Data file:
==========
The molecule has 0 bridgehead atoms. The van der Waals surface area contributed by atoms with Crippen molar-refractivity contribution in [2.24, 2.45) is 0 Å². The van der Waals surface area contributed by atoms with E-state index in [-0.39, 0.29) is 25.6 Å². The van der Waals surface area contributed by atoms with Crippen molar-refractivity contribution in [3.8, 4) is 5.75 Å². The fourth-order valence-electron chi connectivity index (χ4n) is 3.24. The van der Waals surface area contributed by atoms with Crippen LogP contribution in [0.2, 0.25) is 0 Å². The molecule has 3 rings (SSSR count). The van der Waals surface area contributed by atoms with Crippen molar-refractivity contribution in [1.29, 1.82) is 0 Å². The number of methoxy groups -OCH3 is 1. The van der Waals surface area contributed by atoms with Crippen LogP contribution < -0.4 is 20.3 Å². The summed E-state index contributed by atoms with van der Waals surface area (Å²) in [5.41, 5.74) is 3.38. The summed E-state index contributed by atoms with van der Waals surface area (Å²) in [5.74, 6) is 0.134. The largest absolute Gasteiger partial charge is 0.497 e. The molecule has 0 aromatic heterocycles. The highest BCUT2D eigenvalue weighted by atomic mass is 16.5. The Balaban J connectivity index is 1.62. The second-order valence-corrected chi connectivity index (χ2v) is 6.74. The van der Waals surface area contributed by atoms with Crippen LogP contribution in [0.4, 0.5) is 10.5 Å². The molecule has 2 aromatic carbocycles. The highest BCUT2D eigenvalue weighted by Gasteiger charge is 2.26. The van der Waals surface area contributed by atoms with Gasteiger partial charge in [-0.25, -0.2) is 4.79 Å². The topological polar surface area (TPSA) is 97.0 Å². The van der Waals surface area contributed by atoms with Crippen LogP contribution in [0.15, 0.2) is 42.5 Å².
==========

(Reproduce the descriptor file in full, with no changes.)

The molecule has 0 bridgehead atoms. The van der Waals surface area contributed by atoms with Crippen molar-refractivity contribution in [2.24, 2.45) is 0 Å². The van der Waals surface area contributed by atoms with E-state index in [-0.39, 0.29) is 25.6 Å². The van der Waals surface area contributed by atoms with Crippen molar-refractivity contribution in [3.8, 4) is 5.75 Å². The fourth-order valence-electron chi connectivity index (χ4n) is 3.24. The van der Waals surface area contributed by atoms with Crippen LogP contribution in [0.2, 0.25) is 0 Å². The molecule has 3 rings (SSSR count). The van der Waals surface area contributed by atoms with Crippen molar-refractivity contribution in [1.29, 1.82) is 0 Å². The number of methoxy groups -OCH3 is 1. The van der Waals surface area contributed by atoms with Crippen LogP contribution < -0.4 is 20.3 Å². The summed E-state index contributed by atoms with van der Waals surface area (Å²) in [5.41, 5.74) is 3.38. The summed E-state index contributed by atoms with van der Waals surface area (Å²) in [5.74, 6) is 0.134. The largest absolute Gasteiger partial charge is 0.497 e. The molecule has 0 aromatic heterocycles. The highest BCUT2D eigenvalue weighted by atomic mass is 16.5. The Balaban J connectivity index is 1.62. The second-order valence-corrected chi connectivity index (χ2v) is 6.74. The van der Waals surface area contributed by atoms with Crippen LogP contribution in [0.4, 0.5) is 10.5 Å². The molecule has 2 aromatic carbocycles. The highest BCUT2D eigenvalue weighted by Gasteiger charge is 2.26. The van der Waals surface area contributed by atoms with Gasteiger partial charge in [-0.25, -0.2) is 4.79 Å². The topological polar surface area (TPSA) is 97.0 Å². The van der Waals surface area contributed by atoms with Crippen LogP contribution in [0.15, 0.2) is 42.5 Å².